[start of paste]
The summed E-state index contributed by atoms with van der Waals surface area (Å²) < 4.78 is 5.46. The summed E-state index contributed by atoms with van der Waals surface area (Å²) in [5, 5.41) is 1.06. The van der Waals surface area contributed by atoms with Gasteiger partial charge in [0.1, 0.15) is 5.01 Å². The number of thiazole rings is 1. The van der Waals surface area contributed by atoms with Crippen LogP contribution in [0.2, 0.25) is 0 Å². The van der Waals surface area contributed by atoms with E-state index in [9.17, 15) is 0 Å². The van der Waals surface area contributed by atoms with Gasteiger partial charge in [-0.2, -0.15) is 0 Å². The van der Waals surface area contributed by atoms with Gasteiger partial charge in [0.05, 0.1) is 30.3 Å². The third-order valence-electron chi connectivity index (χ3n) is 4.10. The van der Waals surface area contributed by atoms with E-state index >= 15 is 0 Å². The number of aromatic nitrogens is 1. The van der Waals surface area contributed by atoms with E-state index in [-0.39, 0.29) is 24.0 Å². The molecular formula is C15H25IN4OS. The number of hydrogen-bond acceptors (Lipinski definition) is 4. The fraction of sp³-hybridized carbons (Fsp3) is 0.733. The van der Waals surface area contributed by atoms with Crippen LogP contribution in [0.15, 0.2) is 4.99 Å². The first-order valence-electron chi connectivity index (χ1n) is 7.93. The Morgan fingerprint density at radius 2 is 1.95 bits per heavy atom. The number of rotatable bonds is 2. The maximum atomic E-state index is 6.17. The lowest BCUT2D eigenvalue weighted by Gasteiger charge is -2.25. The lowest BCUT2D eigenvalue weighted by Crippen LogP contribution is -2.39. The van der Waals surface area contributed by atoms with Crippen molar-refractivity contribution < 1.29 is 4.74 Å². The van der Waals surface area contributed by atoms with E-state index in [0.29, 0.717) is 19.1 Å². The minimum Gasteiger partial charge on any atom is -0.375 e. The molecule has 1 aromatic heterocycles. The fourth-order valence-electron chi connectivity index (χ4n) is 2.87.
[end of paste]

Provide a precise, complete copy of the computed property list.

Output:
The summed E-state index contributed by atoms with van der Waals surface area (Å²) < 4.78 is 5.46. The summed E-state index contributed by atoms with van der Waals surface area (Å²) in [5, 5.41) is 1.06. The van der Waals surface area contributed by atoms with Gasteiger partial charge in [0.1, 0.15) is 5.01 Å². The number of thiazole rings is 1. The van der Waals surface area contributed by atoms with Crippen LogP contribution in [0.2, 0.25) is 0 Å². The van der Waals surface area contributed by atoms with E-state index in [9.17, 15) is 0 Å². The van der Waals surface area contributed by atoms with Gasteiger partial charge in [-0.2, -0.15) is 0 Å². The van der Waals surface area contributed by atoms with Gasteiger partial charge in [0.05, 0.1) is 30.3 Å². The third-order valence-electron chi connectivity index (χ3n) is 4.10. The van der Waals surface area contributed by atoms with E-state index >= 15 is 0 Å². The number of aromatic nitrogens is 1. The van der Waals surface area contributed by atoms with E-state index in [-0.39, 0.29) is 24.0 Å². The molecular formula is C15H25IN4OS. The number of hydrogen-bond acceptors (Lipinski definition) is 4. The fraction of sp³-hybridized carbons (Fsp3) is 0.733. The van der Waals surface area contributed by atoms with Crippen LogP contribution in [0.15, 0.2) is 4.99 Å². The first-order valence-electron chi connectivity index (χ1n) is 7.93. The Morgan fingerprint density at radius 2 is 1.95 bits per heavy atom. The number of rotatable bonds is 2. The maximum atomic E-state index is 6.17. The lowest BCUT2D eigenvalue weighted by Gasteiger charge is -2.25. The lowest BCUT2D eigenvalue weighted by Crippen LogP contribution is -2.39. The van der Waals surface area contributed by atoms with Crippen molar-refractivity contribution < 1.29 is 4.74 Å². The van der Waals surface area contributed by atoms with E-state index in [0.29, 0.717) is 19.1 Å². The minimum Gasteiger partial charge on any atom is -0.375 e. The molecule has 1 aromatic heterocycles. The fourth-order valence-electron chi connectivity index (χ4n) is 2.87.